Anxiety is such a struggle for me, the way it makes my heart race, sweaty hands and that need to leave the situation immediately. CBT has been so helpful to me but I constantly have to stop myself going back to my old coping mechanisms that hold me back from getting involved and living my life. One of the hardest things I find about anxiety is how exhausting it is, over thinking everything and not being able to sleep which then starts to really negatively effect my mental state.

Depression and anxiety really have controlled my life for so long and have put in so many limitations. I hate how depression has taken away my confidence and made me feel guilty over things I haven’t been able to control. I believe that I am always going to have to fight this battle and that scares the shit out of me. I feel so weak and overwhelmed at times but the rational side of me knows that I am not weak ad I have come so far, but at times that all feels pointless. When my head is ready to explode all I want to do is run away and escape, not permanently, I just want a break from my own mind.

I am still fighting and will continue to fight for my husband and kids as it’s all I know how to do. I mask the pain well to spare them the burden of my problems and even though I feel hopelessly alone at times I know I never will be. I take comfort in the fact i have more good days than bad days now and when I do have a blip it is usually short lived. Please get help if you need it as talking about it does help and if I hadn’t of got help when I did I really don’t know what would of happened to me.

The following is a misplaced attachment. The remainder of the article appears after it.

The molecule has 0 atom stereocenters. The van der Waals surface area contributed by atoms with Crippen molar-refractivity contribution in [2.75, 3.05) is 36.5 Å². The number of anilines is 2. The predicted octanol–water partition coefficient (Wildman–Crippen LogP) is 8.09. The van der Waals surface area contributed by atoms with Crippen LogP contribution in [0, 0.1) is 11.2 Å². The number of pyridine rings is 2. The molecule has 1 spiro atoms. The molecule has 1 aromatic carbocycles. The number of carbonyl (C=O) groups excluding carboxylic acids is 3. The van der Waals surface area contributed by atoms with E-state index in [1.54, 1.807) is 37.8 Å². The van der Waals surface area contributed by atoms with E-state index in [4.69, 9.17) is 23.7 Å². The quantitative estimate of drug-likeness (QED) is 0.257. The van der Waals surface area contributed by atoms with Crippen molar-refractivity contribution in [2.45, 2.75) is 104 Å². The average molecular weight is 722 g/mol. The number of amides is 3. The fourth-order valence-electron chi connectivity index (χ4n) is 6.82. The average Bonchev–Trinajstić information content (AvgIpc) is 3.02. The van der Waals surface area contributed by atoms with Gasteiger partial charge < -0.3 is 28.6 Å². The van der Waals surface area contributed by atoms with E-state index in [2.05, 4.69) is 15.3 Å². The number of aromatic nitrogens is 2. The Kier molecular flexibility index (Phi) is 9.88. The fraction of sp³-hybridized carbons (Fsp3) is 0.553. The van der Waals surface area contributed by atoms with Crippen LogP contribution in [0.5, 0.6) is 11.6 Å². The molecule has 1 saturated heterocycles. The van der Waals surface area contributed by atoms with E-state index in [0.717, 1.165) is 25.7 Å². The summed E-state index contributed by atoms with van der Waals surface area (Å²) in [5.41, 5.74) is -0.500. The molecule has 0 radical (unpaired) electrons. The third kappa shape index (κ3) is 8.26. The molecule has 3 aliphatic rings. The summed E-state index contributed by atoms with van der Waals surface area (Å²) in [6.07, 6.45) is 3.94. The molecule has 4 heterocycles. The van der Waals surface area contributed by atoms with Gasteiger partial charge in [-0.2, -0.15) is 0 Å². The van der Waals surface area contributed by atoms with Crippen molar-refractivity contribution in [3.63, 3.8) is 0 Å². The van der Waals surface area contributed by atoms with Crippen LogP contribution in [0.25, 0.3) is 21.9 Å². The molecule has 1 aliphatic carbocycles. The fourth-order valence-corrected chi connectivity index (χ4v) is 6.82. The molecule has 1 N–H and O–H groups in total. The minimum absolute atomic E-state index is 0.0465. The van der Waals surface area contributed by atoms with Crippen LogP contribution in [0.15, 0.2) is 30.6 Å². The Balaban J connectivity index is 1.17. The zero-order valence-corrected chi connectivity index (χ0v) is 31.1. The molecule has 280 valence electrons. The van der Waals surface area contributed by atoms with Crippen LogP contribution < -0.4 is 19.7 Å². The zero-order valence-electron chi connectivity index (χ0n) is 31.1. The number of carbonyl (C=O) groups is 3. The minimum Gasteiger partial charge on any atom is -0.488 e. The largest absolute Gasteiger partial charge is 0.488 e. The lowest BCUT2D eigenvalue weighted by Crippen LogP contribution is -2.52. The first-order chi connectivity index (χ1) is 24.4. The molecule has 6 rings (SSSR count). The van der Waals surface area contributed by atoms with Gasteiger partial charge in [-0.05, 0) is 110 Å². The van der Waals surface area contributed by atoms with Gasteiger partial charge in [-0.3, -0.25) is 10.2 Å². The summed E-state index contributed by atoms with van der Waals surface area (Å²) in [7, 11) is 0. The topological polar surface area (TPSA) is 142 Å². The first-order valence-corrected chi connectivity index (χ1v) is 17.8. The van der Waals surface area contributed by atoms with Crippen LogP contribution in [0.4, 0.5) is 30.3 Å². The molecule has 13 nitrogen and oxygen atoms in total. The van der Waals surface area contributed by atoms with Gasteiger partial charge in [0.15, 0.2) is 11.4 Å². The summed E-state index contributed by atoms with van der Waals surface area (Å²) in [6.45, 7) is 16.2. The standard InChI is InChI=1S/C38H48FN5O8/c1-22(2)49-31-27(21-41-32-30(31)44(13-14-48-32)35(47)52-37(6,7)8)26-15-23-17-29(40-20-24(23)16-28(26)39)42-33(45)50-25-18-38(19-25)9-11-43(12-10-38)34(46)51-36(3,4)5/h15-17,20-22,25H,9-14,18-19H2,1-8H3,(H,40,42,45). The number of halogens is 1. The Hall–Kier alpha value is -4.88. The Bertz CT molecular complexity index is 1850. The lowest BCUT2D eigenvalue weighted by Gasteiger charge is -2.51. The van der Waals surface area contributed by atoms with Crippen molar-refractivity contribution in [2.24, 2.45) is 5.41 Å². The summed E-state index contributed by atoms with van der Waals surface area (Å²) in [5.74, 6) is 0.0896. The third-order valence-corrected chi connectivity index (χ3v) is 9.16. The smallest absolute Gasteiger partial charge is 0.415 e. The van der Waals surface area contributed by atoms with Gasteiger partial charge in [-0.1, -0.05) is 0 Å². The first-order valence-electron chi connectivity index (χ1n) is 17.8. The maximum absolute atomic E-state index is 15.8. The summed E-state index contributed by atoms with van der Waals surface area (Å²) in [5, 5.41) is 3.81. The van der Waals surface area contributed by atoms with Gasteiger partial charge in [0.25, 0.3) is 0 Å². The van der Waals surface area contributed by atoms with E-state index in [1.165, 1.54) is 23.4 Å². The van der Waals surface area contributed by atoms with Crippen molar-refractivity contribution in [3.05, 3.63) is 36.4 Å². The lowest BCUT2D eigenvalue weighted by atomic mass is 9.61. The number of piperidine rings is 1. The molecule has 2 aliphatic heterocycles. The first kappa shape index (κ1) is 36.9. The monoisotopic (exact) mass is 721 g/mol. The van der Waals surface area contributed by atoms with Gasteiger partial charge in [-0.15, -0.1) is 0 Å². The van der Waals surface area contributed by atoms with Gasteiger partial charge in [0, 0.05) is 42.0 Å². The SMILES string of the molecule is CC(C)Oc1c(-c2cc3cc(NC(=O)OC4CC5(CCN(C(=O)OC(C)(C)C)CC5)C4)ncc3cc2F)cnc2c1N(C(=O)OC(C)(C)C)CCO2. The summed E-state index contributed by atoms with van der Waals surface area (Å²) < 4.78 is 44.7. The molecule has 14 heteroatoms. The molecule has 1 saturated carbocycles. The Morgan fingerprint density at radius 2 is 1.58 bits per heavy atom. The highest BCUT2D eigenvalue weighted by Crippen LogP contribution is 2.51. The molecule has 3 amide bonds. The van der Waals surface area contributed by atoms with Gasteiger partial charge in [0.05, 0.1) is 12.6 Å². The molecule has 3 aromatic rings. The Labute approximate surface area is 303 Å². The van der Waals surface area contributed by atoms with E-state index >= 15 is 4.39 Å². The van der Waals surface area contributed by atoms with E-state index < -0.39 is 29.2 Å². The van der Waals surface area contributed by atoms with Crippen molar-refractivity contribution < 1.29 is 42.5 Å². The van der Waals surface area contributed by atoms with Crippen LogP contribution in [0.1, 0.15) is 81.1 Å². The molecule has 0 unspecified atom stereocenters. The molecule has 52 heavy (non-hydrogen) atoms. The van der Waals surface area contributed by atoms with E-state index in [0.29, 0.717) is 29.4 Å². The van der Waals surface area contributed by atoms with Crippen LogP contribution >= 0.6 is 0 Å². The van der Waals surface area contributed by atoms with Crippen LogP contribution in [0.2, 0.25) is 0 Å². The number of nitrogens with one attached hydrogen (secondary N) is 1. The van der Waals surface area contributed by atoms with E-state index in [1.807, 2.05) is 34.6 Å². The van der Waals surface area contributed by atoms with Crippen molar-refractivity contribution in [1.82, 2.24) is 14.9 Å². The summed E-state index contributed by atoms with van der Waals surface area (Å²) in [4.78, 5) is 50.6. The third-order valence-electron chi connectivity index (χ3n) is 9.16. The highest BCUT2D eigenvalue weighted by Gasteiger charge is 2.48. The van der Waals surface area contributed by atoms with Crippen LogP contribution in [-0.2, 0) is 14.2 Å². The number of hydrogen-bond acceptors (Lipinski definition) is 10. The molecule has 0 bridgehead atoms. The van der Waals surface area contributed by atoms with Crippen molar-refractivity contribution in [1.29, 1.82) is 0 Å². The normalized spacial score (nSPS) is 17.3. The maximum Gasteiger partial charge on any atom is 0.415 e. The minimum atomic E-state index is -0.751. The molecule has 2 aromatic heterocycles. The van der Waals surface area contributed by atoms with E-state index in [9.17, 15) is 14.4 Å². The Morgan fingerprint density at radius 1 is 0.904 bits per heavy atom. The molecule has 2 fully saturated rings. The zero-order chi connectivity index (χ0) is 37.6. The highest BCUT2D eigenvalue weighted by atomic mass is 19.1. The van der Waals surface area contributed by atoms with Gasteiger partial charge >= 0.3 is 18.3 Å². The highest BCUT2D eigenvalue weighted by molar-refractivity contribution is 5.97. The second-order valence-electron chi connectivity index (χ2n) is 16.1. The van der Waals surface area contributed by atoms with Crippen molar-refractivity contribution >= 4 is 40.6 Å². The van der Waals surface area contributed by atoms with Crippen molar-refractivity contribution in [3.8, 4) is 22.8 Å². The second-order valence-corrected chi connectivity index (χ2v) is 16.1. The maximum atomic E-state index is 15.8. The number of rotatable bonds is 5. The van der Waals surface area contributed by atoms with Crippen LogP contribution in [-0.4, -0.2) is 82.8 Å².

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How PND damaged my relationship with my daughter

PND and how it damaged my relationship with my daughter and how we got it back.

My daughter Miss J has always been the sweetest little girl and when she was born eight days late, after a three day labour all was forgiven as soon as I held her. My bond with Miss J has always been so strong and she really has been my sidekick and when my anxiety has been bad just having her by my side gives me strength.

The first twenty weeks of pregnancy with Mr T were fairly easy besides a few hospital trips early on, but after twenty weeks things started to get very hard as I was diagnosed with SPD (symphysis pubis dysfunction) and later Polyhydramnios. Abruptly the walks to the park, chasing around and sitting on the floor playing stopped. I felt incredibly guilty that I was unable to play with my daughter or even push her in her pushchair, but the pain got too much.

I think this is where my depression started and then escalated. Towards the end of my pregnancy I was having to lean on my mum for help with my daughter as I just wasn’t able to give her the attention she craved. Miss J wasn’t wanting me anymore and was crying when I took her home from my mums house, which made me feel like a terrible mother. I kept telling myself that once the baby was here it would be so much better as I wouldn’t be in pain anymore but I was very much wrong.